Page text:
The Pennsylvania House of Representatives took a step Monday toward declaring pornography a public health crisis.

That step came when the House Health Committee approved by a 19-5 vote a resolution sponsored by Committee Majority Chairman Matt Baker (R-Tioga) that condemns the free, widespread availability of pornography as a public health crisis.

The resolution notes that pornography use can lead to pornography addiction, the hypersexualization of teens, and other deleterious social implications such as contributing to human trafficking, creating a toxic sexual environment, contributing to the objectification of women, and equating violence and sexual mistreatment with pleasure.

During Monday’s committee vote, Baker said the thrust of the “public awareness resolution” is to condemn childhood exposure to pornography.

“Due to advances in technology, young children are now exposed to hardcore pornography at alarming rates, with as many as 27 percent of older millennials reporting that they first encountered explicit pornography before even reaching puberty,” Baker wrote in materials accompanying the legislation. “The adverse public health effects of this are real and need to be confronted with education, prevention and research and policy change at the community and social levels to address this epidemic.”

If adopted by the full House, Pennsylvania would be the 20th state to pass a resolution declaring pornography as a public health crisis.

Along with Baker, the legislation has 39 cosponsors in the House, accounting for all sides of the ideological spectrum.

However, different legislators on different sides of the issue had broad perspectives on the resolution, which has no force and effect of law.

Some lawmakers who voted in opposition to the resolution said they were opposed to the concepts covered by it since there are more pressing matters relating every day to sexual mores, the effects of which should be the first objective of a similarly declarative action by the committee.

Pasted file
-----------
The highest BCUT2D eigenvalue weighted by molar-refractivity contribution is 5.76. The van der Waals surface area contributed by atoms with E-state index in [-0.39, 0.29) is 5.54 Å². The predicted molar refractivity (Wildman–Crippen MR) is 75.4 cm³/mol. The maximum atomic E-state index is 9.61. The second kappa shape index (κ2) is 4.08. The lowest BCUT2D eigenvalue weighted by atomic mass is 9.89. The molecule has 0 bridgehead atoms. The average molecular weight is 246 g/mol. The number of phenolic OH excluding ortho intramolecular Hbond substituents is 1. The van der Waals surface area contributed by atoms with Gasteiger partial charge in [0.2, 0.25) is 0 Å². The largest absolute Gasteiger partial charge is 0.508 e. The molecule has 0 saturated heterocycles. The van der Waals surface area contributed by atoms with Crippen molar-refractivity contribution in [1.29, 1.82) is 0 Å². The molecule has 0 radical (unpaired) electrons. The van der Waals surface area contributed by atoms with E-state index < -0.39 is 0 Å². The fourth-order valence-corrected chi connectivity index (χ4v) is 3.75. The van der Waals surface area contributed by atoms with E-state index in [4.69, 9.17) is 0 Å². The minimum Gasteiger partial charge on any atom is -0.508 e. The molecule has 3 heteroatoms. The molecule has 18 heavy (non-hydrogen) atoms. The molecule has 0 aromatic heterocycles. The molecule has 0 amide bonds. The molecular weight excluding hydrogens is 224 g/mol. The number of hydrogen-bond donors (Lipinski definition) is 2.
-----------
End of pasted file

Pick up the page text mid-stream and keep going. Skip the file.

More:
“For the last month, the biggest cultural issue that has not been talked about in this committee or the Pennsylvania House is sexual harassment,” said Rep. Kevin Boyle (D-Philadelphia). “The focus should really be on something that women feel every day, not just in this country, but in the western world.”

Others, noting the language of the resolution, felt that despite its aims in trying to bring awareness to the damaging effects of early-life exposure to pornography, the resolution was so broadly drafted that it might infringe on First Amendment free speech rights.

“I am pro-First Amendment,” said Rep. Gerald Mullery (D-Luzerne) as to why he voted no on the legislation.

In support of the resolution, while some merely did not want to vote in favor of pornography, others noted the negative outcomes possible from an overexposure to pornographic materials, particularly by children.

Rep. Martina White (R-Philadelphia) cited material she recently read on the negative effect of pornography overexposure by Chinese men on women in that country as a reason for her support for the resolution.

“It has led to the mistreatment of young women and I’d just like to be their advocate today to make sure this resolution does go through to make sure families are aware of the issue, that it is a concern and that it can become, if not already is, a public health crisis,” she said. “Please keep that in mind, with regard to our young women, that we continue to respect them and allow them to grow in a healthy way.”

Baker noted the resolution had the support of many family-based organizations, including the Pennsylvania Catholic Conference.

In a statement Monday afternoon, Catholic Conference spokesperson Amy Hill confirmed the organization’s support for the resolution.

“The Catholic Conference applauds Rep. Baker for shedding light on an issue that no one talks about," she said. “Modern technology has created a pervasive problem among young people and we do not really understand the real cost.”

The resolution can be considered by the full House as soon as Tuesday.

 

Jason Gottesman is the Harrisburg Bureau Chief of The PLS Reporter, a news website dedicated to covering Pennsylvania’s government.